After writing my game story last night, someone commented on The Columbian’s site that Battle Ground has made the playoffs since 1979. Yes, that’s true. But not the state playoffs. Bryan’s site has all the results.
(Plus, as back-up, the WIAA lists all teams that have made it to the state playoffs. Battle Ground is only listed as a state football participant in 1979. Hey, just like Bryan said!)
Again, thanks Bryan for all your research when you did this, and for updating the scores weekly. It’s not just for Battle Ground football. It’s for all the teams.
Well done.

A big injury for one, and a big comeback from injury for another:
Battle Ground got some bad news Saturday when Bailey Buckner left the game in the first quarter with an injury. No official word on the severity of the injury.
Buckner is one of the three running backs the Tigers use in a rotation, plus he is a stud on defense.
Bailey, I know you’re hurting right now, but just remember, you were a huge part of this history-making football team from Battle Ground.
Another player who lost time to injury this season made a huge play in Saturday’s game.
Wide receiver/special teamer Logan Hertner was bummed in the middle of the season when he missed some time. But he did the smart thing and took an extra week off, just to make sure, before making his return to the field. He played some in Week 9, then looked 100 percent in Week 10 when he returned a kickoff 64 yards.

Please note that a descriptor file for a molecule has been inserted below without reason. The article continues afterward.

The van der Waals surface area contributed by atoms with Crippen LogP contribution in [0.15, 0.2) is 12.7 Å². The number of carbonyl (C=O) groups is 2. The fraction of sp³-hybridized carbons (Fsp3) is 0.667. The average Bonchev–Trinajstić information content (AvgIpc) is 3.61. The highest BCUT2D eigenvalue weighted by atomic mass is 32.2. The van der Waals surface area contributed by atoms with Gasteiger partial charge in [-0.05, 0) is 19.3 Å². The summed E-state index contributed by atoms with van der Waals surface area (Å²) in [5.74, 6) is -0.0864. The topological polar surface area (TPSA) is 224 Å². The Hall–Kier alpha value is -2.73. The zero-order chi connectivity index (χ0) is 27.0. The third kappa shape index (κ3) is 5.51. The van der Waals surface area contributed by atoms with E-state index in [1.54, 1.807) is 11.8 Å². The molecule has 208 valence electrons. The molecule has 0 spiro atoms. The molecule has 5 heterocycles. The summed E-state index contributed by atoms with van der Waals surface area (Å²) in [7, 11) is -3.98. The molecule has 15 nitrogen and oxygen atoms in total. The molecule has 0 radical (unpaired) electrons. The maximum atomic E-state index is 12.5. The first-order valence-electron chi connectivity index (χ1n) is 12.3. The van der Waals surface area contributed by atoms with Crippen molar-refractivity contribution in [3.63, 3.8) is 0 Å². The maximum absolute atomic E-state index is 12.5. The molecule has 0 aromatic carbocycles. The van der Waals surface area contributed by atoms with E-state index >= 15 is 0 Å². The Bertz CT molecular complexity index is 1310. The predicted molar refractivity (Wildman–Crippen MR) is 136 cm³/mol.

This wasn’t just any kickoff. Kentlake had just scored to make it 21-9 with 43 seconds left in the first half. It was one of the only times that Kentlake had any momentum.
Then Hertner, and the blockers in front him, stole that momentum right back for the Tigers.
Hertner brought the ball all the way to the Kentlake 23-yard line. Instead of having to go 65 or 70 yards in the final seconds of the half, the Tigers were already in scoring range. Then Gunner Talkington took off for a 23-yard touchdown run. That made it 28-9 at the half.

Battle Ground, over the past few years, has become a fast-attack offense, a team capable of going long distances in a short time.
Of course, sometimes teams need to go long distances and take their time doing it. Well, the Tigers have been proving they can do that this year, too.
It might not have been needed in the first drive of the game Saturday, but it sure set the tone right away. The Tigers might as well have said to the Kentlake Falcons: “We’re gonna be here all night, boys. Deal with it.”